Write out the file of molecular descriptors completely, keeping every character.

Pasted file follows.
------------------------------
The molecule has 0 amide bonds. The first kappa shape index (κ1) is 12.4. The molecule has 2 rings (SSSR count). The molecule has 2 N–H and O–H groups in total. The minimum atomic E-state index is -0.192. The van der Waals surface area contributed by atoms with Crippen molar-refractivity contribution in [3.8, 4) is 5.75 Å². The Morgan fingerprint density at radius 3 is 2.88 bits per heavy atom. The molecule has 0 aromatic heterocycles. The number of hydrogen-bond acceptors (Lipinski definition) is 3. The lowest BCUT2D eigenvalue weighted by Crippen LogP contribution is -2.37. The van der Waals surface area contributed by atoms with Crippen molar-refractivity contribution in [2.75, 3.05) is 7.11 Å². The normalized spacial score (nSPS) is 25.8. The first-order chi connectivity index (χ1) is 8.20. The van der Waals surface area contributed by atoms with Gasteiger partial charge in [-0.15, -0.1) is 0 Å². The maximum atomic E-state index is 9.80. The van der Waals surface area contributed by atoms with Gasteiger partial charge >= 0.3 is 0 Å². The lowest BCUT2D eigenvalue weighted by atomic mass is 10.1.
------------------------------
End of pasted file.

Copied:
The molecule has 0 amide bonds. The first kappa shape index (κ1) is 12.4. The molecule has 2 rings (SSSR count). The molecule has 2 N–H and O–H groups in total. The minimum atomic E-state index is -0.192. The van der Waals surface area contributed by atoms with Crippen molar-refractivity contribution in [3.8, 4) is 5.75 Å². The Morgan fingerprint density at radius 3 is 2.88 bits per heavy atom. The molecule has 0 aromatic heterocycles. The number of hydrogen-bond acceptors (Lipinski definition) is 3. The lowest BCUT2D eigenvalue weighted by Crippen LogP contribution is -2.37. The van der Waals surface area contributed by atoms with Crippen molar-refractivity contribution in [2.75, 3.05) is 7.11 Å². The normalized spacial score (nSPS) is 25.8. The first-order chi connectivity index (χ1) is 8.20. The van der Waals surface area contributed by atoms with Gasteiger partial charge in [-0.15, -0.1) is 0 Å². The maximum atomic E-state index is 9.80. The van der Waals surface area contributed by atoms with Gasteiger partial charge >= 0.3 is 0 Å². The lowest BCUT2D eigenvalue weighted by atomic mass is 10.1.